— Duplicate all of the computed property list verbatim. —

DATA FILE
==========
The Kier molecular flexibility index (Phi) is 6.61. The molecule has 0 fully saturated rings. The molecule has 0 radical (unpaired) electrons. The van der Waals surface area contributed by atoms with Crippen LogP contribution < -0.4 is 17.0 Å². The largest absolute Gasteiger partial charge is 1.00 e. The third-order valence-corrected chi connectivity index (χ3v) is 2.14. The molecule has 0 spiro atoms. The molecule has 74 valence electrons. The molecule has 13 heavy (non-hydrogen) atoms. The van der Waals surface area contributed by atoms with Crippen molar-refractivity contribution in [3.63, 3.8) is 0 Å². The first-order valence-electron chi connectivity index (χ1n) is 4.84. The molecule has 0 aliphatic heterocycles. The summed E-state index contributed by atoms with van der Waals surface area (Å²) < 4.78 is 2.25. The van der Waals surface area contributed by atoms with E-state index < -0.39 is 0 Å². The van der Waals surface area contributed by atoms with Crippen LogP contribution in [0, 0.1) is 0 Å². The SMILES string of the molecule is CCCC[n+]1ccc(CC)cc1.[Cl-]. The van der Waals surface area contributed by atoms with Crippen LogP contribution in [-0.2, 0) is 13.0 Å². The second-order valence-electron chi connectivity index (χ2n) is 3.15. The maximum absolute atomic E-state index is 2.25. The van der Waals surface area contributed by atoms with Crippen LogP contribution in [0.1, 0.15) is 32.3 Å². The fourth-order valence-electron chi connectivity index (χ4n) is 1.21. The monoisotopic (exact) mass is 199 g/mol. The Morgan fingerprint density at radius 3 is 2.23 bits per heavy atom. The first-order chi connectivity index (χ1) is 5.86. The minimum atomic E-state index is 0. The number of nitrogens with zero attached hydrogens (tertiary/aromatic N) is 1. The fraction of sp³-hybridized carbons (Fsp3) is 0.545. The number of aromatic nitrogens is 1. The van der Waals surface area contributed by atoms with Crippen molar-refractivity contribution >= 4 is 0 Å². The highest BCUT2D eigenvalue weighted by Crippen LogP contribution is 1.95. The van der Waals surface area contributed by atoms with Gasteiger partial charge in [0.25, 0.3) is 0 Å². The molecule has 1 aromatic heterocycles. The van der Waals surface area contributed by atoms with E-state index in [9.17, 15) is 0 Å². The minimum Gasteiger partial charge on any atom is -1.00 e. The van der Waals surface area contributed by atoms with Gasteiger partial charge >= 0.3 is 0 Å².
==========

The Kier molecular flexibility index (Phi) is 6.61. The molecule has 0 fully saturated rings. The molecule has 0 radical (unpaired) electrons. The van der Waals surface area contributed by atoms with Crippen LogP contribution < -0.4 is 17.0 Å². The largest absolute Gasteiger partial charge is 1.00 e. The third-order valence-corrected chi connectivity index (χ3v) is 2.14. The molecule has 0 spiro atoms. The molecule has 74 valence electrons. The molecule has 13 heavy (non-hydrogen) atoms. The van der Waals surface area contributed by atoms with Crippen molar-refractivity contribution in [3.63, 3.8) is 0 Å². The first-order valence-electron chi connectivity index (χ1n) is 4.84. The molecule has 0 aliphatic heterocycles. The summed E-state index contributed by atoms with van der Waals surface area (Å²) < 4.78 is 2.25. The van der Waals surface area contributed by atoms with E-state index < -0.39 is 0 Å². The van der Waals surface area contributed by atoms with Crippen LogP contribution in [0, 0.1) is 0 Å². The SMILES string of the molecule is CCCC[n+]1ccc(CC)cc1.[Cl-]. The van der Waals surface area contributed by atoms with Crippen LogP contribution in [-0.2, 0) is 13.0 Å². The second-order valence-electron chi connectivity index (χ2n) is 3.15. The maximum absolute atomic E-state index is 2.25. The van der Waals surface area contributed by atoms with Crippen LogP contribution in [0.1, 0.15) is 32.3 Å². The fourth-order valence-electron chi connectivity index (χ4n) is 1.21. The monoisotopic (exact) mass is 199 g/mol. The Morgan fingerprint density at radius 3 is 2.23 bits per heavy atom. The first-order chi connectivity index (χ1) is 5.86. The minimum atomic E-state index is 0. The number of nitrogens with zero attached hydrogens (tertiary/aromatic N) is 1. The fraction of sp³-hybridized carbons (Fsp3) is 0.545. The number of aromatic nitrogens is 1. The van der Waals surface area contributed by atoms with Crippen molar-refractivity contribution >= 4 is 0 Å². The highest BCUT2D eigenvalue weighted by Crippen LogP contribution is 1.95. The van der Waals surface area contributed by atoms with Gasteiger partial charge in [0.25, 0.3) is 0 Å². The molecule has 1 aromatic heterocycles. The van der Waals surface area contributed by atoms with E-state index in [9.17, 15) is 0 Å². The minimum Gasteiger partial charge on any atom is -1.00 e. The van der Waals surface area contributed by atoms with Gasteiger partial charge >= 0.3 is 0 Å².